According to the fourth modification of the first embodiment as described above, the same effects as those of the third modification of the first embodiment are achieved. In addition to these effects, the following effect is achieved. That is, since the first input switch IS1 and the second input switch IS2, which are complementary switches, are replaced by the fourth Nch transistor NM4 and the fifth Nch transistor NM5, respectively, the number of transistors can be reduced. Hence, the circuit scale and the power consumption can be further reduced in the fourth modification.

FIG. 10 is a circuit diagram showing a configuration of a double edge triggered flip-flop circuit 200 according to a second embodiment of the present invention. This flip-flop circuit 200 includes a first latch circuit 10, a second latch circuit 20, a first output switch OS1, a second output switch OS2, a fifth inverter IN5, and a sixth inverter IN6.

The first output switch OS1 is connected to the output terminal of the first latch circuit 10. The second output switch OS2 is connected to the output terminal 44 of the second latch circuit. The first output switch OS1 and the second output switch OS2 are each configured by a complementary switch comprised of a combination of N-channel transistors and P-channel transistors.

The sixth inverter IN6 receives input data D, inverts the input data D, and outputs the inverted input data D to both the first latch circuit 10 and the second latch circuit 20. The fifth inverter IN5 inverts the output data of the first latch circuit 10 and second latch circuit 20 and outputs the inverted output data. In the second embodiment, the output data of the first latch circuit 10 and the output data of the second latch circuit 20 have the same phase as that of the input data D. It goes without saying that the configuration without the provision of the fifth inverter IN5 is also possible.

The first latch circuit 10 latches the input data at either one of rising edge and falling edge of clock signal. The second latch circuit 20, which is provided in parallel with the first latch circuit 10, latches the input data at the other of either one of rising edge and falling edge of clock signal. At least one of the first latch circuit 10 and the second latch circuit 20 is configured by a SRAM type. In the following description, a description is given of an example where both the latch circuits are configured by the SRAM type. Note that either one of them may be configured by the latch circuit as described in the first embodiment or other latch circuits.

The first latch circuit 10 includes a first inverter IN1, a second inverter IN2, a first transistor pair M21, and a first activation transistor EM1. The first transistor pair MP1 is constituted by a sixth Nch transistor NM6 and a seventh Nch transistor NM7. The input data D are inputted to the gate terminal of the sixth Nch transistor NM6, whereas the output data of the sixth inverter IN6, namely the inverted data of the input data D, are inputted to the gate terminal of the seventh Nch transistor NM7. Thus, the sixth Nch transistor NM6 and the seventh Nch transistor NM7 turn on and off in a complementary manner.

The drain terminal of the sixth Nch transistor NM6 is connected to the input terminal of the first inverter IN1 and the output terminal of the second inverter IN2. The drain terminal of the seventh Nch transistor NM7 is connected to the input terminal of the second inverter IN2 and the output terminal of the first inverter IN1. The source terminal of the sixth Nch transistor NM6 and the source terminal of the seventh Nch transistor NM7 are connected in common.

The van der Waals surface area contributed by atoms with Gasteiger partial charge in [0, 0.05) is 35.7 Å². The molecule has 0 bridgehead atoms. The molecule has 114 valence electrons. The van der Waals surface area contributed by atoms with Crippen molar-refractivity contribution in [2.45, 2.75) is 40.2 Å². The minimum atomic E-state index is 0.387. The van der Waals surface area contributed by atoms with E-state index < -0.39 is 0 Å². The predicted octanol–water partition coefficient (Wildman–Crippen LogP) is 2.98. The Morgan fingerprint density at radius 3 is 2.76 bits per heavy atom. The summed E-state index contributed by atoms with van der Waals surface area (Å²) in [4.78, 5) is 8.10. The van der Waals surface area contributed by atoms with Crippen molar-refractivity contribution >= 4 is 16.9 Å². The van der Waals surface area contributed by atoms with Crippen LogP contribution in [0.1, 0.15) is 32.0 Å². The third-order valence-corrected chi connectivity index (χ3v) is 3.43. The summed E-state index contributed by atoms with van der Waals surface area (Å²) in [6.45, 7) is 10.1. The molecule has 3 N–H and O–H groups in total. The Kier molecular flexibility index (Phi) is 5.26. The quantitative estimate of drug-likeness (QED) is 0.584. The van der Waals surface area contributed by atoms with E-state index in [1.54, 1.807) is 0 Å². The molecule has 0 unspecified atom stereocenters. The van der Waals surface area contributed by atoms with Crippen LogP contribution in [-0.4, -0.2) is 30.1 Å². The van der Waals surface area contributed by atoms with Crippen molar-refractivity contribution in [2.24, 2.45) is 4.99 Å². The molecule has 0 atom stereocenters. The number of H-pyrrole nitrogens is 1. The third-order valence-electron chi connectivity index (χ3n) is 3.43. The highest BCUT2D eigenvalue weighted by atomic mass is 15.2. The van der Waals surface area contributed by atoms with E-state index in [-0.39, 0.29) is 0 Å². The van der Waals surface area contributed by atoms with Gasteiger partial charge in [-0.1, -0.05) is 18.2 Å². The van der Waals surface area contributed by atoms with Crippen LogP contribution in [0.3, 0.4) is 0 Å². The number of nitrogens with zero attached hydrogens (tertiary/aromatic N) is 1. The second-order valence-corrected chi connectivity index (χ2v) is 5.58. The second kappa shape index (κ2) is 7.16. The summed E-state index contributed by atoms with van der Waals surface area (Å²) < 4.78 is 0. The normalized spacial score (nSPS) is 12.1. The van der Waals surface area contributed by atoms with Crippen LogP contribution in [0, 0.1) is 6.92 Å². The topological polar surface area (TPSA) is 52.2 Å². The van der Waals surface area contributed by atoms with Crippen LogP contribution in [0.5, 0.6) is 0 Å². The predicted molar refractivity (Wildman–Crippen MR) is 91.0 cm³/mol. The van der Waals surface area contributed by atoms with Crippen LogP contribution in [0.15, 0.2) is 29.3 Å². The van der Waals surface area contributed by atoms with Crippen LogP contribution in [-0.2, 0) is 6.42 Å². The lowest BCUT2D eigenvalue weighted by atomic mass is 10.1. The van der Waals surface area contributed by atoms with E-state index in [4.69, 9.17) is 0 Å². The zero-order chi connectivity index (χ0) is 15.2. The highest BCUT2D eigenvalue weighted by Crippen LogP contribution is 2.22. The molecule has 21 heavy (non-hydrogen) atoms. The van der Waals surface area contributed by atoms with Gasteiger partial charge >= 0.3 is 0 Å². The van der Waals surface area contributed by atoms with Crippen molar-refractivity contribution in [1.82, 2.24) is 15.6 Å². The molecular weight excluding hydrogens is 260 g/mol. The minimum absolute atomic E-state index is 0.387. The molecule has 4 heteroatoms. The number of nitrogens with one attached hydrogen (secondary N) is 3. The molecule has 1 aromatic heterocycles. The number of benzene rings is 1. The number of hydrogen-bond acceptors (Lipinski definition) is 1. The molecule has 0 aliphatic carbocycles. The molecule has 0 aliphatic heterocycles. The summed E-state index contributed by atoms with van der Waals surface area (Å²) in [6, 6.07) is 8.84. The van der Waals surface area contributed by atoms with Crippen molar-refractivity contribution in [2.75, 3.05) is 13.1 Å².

In a conduction state, the first activation transistor EM1 activates the first transistor pair MP1. The first activation transistor EM1 is constituted by an Nch transistor, and the inverted clock signal CLKB is inputted to the gate terminal thereof. The source terminal thereof is connected to ground potential, and the drain terminal thereof is connected to the common source terminal of the first transistor pair MP1.

The first latch circuit 10 operates as follows. As the first transistor pair MP1 is activated, the first latch circuit 10 becomes inactive as a whole. As the first transistor pair MP1 is inactivated, the first latch circuit 10 becomes active as a whole.

More specifically, as the first activation transistor EM1 becomes conductive, the first transistor pair MP1 becomes active. In this state, either one of the sixth Nch transistor NM6 and the seventh Nch transistor NM7 that constitute the first transistor pair MP1 is conductive. The drain terminal voltage of the conductive transistor becomes a low level, whereas the input terminal voltage of either the first inverter IN1 or second inverter IN2 connected to the drain terminal thereof becomes a low level.

Even more specifically, when the input data D are in a high level, the sixth Nch transistor MN6 becomes conductive and the input terminal of the first inverter IN1 becomes a low level. As a result, the first inverter IN1 outputs a high level. When the input data D are in a low level, the seventh Nch transistor MN7 becomes conductive and then the second inverter IN2 outputs a high level and the first inverter IN1 outputs a low level. In this manner, the output of the first latch circuit 10 follows the input data D in-phase.

On the other hand, as the first activation transistor EM1 is cut off, the first transistor pair MP1 becomes inactive. In this state, the first inverter IN1 and the second inverter IN2 form a loop circuit, which latches the input data D during the inactivation of the first transistor pair MP1.